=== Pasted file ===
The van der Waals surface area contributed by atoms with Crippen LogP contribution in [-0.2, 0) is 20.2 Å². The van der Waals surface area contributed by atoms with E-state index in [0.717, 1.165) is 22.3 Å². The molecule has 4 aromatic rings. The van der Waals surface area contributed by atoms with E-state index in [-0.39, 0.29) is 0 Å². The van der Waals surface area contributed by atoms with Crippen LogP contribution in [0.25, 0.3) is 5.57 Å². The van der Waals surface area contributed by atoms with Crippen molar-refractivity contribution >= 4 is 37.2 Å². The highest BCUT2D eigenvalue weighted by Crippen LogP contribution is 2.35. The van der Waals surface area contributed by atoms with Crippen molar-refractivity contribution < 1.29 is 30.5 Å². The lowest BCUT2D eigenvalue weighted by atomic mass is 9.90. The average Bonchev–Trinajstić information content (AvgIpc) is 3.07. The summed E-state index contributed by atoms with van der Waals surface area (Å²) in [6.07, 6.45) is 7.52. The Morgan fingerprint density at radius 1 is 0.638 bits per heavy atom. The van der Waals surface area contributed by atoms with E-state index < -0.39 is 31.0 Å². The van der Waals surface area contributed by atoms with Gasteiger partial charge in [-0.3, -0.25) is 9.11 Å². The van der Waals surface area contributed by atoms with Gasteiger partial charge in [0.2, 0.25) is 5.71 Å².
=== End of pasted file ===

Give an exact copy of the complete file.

The van der Waals surface area contributed by atoms with Crippen LogP contribution in [-0.2, 0) is 20.2 Å². The van der Waals surface area contributed by atoms with E-state index in [0.717, 1.165) is 22.3 Å². The molecule has 4 aromatic rings. The van der Waals surface area contributed by atoms with E-state index in [-0.39, 0.29) is 0 Å². The van der Waals surface area contributed by atoms with Crippen LogP contribution in [0.25, 0.3) is 5.57 Å². The van der Waals surface area contributed by atoms with Crippen molar-refractivity contribution >= 4 is 37.2 Å². The highest BCUT2D eigenvalue weighted by Crippen LogP contribution is 2.35. The van der Waals surface area contributed by atoms with Crippen molar-refractivity contribution < 1.29 is 30.5 Å². The lowest BCUT2D eigenvalue weighted by atomic mass is 9.90. The average Bonchev–Trinajstić information content (AvgIpc) is 3.07. The summed E-state index contributed by atoms with van der Waals surface area (Å²) in [6.07, 6.45) is 7.52. The Morgan fingerprint density at radius 1 is 0.638 bits per heavy atom. The van der Waals surface area contributed by atoms with E-state index < -0.39 is 31.0 Å². The van der Waals surface area contributed by atoms with Gasteiger partial charge in [-0.3, -0.25) is 9.11 Å². The van der Waals surface area contributed by atoms with Gasteiger partial charge in [0.2, 0.25) is 5.71 Å².